Examining non-sport-related cognitive tasks of attention and executive control in skilled athletes may provide insight into the acquisition of highly specific skills developed in experts as well as help identify successful performance in sport. This study examined performance on aspects of attention and executive control among varsity athletes playing strategic or static sports using a computerized test of attention and executive control. Ninety-seven university athletes participating in soccer (n = 50; strategic sport) or track and field (n = 47; static sport) were included in the study. Domains of attention and executive control were examined using the Attention Network Test-Interactions (ANT-I). Mean reaction time (RT) and intra-individual variability (IIV) were compared between groups. Soccer players demonstrated overall faster RTs (p = 0.0499; ?p2 = .04) and higher response accuracy (p = .021, d = .48) on the ANT-I compared to track and field athletes. Faster RTs were observed for soccer players when presented with an alerting tone (p = .029, d = .45), valid orienting cue (p = .019, d = .49) and incongruent flanker (p = .031, d = .45). No significant group differences were observed in IIV (p = .083, d = .36). Athletes engaging in strategic sports (i.e., soccer) demonstrated faster performance under test conditions that required higher vigilance and conflict resolution. These findings suggest that engagement in strategic sports is associated with enhanced performance on non-sport-related cognitive tasks of attention and executive control.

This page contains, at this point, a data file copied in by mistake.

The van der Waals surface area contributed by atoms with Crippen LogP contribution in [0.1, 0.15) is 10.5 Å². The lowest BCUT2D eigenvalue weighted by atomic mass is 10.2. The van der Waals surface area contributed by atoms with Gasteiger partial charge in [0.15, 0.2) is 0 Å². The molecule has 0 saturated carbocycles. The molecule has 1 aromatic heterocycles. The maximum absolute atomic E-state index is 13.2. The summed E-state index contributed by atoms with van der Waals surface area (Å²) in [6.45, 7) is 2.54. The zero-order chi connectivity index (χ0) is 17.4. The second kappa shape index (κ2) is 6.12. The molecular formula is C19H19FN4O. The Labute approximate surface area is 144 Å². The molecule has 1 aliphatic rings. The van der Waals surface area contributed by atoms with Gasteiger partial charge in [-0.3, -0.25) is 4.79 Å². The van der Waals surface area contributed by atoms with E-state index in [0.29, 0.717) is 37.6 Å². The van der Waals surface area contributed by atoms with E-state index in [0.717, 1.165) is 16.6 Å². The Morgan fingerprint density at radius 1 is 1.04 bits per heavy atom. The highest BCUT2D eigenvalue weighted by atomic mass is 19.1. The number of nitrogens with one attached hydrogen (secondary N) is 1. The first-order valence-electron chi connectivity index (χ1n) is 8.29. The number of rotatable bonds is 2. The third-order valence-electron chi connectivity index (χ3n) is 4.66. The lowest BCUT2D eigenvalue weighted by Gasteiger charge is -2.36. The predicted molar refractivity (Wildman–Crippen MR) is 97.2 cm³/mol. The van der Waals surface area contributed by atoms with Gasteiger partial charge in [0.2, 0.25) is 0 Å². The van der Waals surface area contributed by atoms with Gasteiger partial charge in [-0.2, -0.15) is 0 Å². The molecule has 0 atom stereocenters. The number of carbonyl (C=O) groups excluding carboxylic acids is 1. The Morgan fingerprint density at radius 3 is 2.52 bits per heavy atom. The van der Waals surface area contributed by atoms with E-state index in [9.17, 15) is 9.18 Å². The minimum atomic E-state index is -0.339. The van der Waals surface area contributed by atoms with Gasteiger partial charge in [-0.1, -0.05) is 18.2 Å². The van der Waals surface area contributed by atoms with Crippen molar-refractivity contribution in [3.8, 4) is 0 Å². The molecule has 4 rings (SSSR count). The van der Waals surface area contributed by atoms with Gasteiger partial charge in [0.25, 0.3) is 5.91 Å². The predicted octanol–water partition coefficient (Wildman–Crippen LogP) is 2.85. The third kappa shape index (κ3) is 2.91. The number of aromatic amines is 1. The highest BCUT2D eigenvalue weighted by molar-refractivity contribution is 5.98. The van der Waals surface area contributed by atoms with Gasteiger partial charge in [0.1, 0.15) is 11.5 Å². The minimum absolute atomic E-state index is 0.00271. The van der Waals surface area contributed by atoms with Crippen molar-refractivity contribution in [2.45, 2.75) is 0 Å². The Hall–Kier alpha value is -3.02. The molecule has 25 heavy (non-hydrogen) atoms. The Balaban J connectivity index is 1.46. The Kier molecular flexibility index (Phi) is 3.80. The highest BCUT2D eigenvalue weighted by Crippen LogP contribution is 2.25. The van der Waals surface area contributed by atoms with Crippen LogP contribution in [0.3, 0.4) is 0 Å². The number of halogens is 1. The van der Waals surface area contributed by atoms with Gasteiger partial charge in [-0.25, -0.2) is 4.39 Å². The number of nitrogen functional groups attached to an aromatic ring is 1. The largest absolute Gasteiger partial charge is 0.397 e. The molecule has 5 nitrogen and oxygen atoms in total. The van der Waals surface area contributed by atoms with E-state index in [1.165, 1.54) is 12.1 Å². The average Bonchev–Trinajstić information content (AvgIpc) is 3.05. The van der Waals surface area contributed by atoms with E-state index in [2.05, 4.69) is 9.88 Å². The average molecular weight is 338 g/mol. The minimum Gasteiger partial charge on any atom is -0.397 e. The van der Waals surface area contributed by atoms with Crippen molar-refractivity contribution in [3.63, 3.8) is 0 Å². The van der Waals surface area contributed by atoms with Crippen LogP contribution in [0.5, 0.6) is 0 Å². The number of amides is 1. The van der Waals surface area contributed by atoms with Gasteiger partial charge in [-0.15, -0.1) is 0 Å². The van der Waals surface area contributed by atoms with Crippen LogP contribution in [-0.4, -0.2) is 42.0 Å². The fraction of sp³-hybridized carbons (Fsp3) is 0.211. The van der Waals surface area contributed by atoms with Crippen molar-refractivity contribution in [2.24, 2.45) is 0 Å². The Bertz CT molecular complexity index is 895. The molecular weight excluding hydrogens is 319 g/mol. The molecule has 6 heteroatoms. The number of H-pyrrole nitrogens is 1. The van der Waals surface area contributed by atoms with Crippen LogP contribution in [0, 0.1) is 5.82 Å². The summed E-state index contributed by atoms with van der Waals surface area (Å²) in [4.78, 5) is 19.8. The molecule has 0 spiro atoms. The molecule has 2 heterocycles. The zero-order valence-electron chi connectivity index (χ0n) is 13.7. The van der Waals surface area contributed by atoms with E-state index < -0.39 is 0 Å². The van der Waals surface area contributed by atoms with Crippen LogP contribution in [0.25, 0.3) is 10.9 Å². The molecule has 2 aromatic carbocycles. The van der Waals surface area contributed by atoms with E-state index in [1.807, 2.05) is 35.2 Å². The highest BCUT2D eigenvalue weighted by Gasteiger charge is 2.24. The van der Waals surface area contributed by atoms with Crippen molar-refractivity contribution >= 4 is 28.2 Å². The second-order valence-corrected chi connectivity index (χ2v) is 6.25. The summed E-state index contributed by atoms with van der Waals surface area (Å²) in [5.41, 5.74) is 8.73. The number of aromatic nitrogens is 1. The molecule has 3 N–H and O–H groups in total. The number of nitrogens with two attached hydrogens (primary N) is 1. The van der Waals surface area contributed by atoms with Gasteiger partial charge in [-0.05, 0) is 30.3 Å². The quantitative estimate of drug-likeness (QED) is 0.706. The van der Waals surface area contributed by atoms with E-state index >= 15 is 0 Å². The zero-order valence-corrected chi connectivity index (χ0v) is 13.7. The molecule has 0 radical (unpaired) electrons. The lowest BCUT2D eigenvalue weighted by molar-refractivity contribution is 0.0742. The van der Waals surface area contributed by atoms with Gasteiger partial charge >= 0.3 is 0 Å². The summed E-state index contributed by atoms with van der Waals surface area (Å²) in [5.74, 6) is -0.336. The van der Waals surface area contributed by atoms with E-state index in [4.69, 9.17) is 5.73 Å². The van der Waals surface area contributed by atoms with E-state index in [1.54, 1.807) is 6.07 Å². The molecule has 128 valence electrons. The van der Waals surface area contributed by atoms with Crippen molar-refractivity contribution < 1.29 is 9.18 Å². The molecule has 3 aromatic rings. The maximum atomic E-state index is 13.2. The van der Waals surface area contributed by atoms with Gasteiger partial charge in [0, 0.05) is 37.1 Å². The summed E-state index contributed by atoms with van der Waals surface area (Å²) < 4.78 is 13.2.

Keywords: alerting, orienting, attention, executive control, strategic sports, static sports, varsity athletes